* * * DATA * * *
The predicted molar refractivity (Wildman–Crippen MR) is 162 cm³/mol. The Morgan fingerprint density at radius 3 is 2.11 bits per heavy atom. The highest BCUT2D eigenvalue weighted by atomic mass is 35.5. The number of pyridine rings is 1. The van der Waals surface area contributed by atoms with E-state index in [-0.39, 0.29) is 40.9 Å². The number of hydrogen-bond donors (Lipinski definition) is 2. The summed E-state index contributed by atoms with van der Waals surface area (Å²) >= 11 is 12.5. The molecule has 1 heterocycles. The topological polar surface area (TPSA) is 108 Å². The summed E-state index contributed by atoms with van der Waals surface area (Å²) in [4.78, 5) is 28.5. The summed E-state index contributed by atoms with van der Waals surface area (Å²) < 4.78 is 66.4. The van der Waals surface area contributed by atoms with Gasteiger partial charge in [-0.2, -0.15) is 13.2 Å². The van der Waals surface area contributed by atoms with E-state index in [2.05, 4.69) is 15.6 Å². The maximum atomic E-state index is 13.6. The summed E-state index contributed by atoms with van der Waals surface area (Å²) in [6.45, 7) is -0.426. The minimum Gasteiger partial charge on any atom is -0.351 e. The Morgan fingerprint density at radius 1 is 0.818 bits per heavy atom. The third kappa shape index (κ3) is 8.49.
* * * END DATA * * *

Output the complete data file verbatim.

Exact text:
The predicted molar refractivity (Wildman–Crippen MR) is 162 cm³/mol. The Morgan fingerprint density at radius 3 is 2.11 bits per heavy atom. The highest BCUT2D eigenvalue weighted by atomic mass is 35.5. The number of pyridine rings is 1. The van der Waals surface area contributed by atoms with E-state index in [-0.39, 0.29) is 40.9 Å². The number of hydrogen-bond donors (Lipinski definition) is 2. The summed E-state index contributed by atoms with van der Waals surface area (Å²) >= 11 is 12.5. The molecule has 1 heterocycles. The topological polar surface area (TPSA) is 108 Å². The summed E-state index contributed by atoms with van der Waals surface area (Å²) in [4.78, 5) is 28.5. The summed E-state index contributed by atoms with van der Waals surface area (Å²) < 4.78 is 66.4. The van der Waals surface area contributed by atoms with Gasteiger partial charge in [-0.2, -0.15) is 13.2 Å². The van der Waals surface area contributed by atoms with E-state index in [2.05, 4.69) is 15.6 Å². The maximum atomic E-state index is 13.6. The summed E-state index contributed by atoms with van der Waals surface area (Å²) in [6.45, 7) is -0.426. The minimum Gasteiger partial charge on any atom is -0.351 e. The Morgan fingerprint density at radius 1 is 0.818 bits per heavy atom. The third kappa shape index (κ3) is 8.49.